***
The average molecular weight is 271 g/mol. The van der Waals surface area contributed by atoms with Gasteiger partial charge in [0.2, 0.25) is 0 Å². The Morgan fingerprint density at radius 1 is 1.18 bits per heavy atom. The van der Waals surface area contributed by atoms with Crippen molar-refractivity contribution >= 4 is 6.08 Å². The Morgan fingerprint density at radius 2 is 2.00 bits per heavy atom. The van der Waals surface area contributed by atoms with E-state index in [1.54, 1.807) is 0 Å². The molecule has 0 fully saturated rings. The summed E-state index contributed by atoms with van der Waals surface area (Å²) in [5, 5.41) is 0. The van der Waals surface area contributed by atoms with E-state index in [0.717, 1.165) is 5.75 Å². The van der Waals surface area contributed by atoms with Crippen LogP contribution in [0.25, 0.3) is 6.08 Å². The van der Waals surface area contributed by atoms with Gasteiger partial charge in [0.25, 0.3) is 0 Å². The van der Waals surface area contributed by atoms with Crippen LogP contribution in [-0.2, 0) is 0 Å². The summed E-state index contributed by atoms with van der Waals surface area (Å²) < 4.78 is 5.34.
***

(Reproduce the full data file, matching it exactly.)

The average molecular weight is 271 g/mol. The van der Waals surface area contributed by atoms with Gasteiger partial charge in [0.2, 0.25) is 0 Å². The Morgan fingerprint density at radius 1 is 1.18 bits per heavy atom. The van der Waals surface area contributed by atoms with Crippen molar-refractivity contribution >= 4 is 6.08 Å². The Morgan fingerprint density at radius 2 is 2.00 bits per heavy atom. The van der Waals surface area contributed by atoms with E-state index in [1.54, 1.807) is 0 Å². The molecule has 0 fully saturated rings. The summed E-state index contributed by atoms with van der Waals surface area (Å²) in [5, 5.41) is 0. The van der Waals surface area contributed by atoms with E-state index in [0.717, 1.165) is 5.75 Å². The van der Waals surface area contributed by atoms with Crippen LogP contribution in [0.25, 0.3) is 6.08 Å². The van der Waals surface area contributed by atoms with Gasteiger partial charge in [0.25, 0.3) is 0 Å². The van der Waals surface area contributed by atoms with Crippen LogP contribution in [-0.2, 0) is 0 Å². The summed E-state index contributed by atoms with van der Waals surface area (Å²) < 4.78 is 5.34.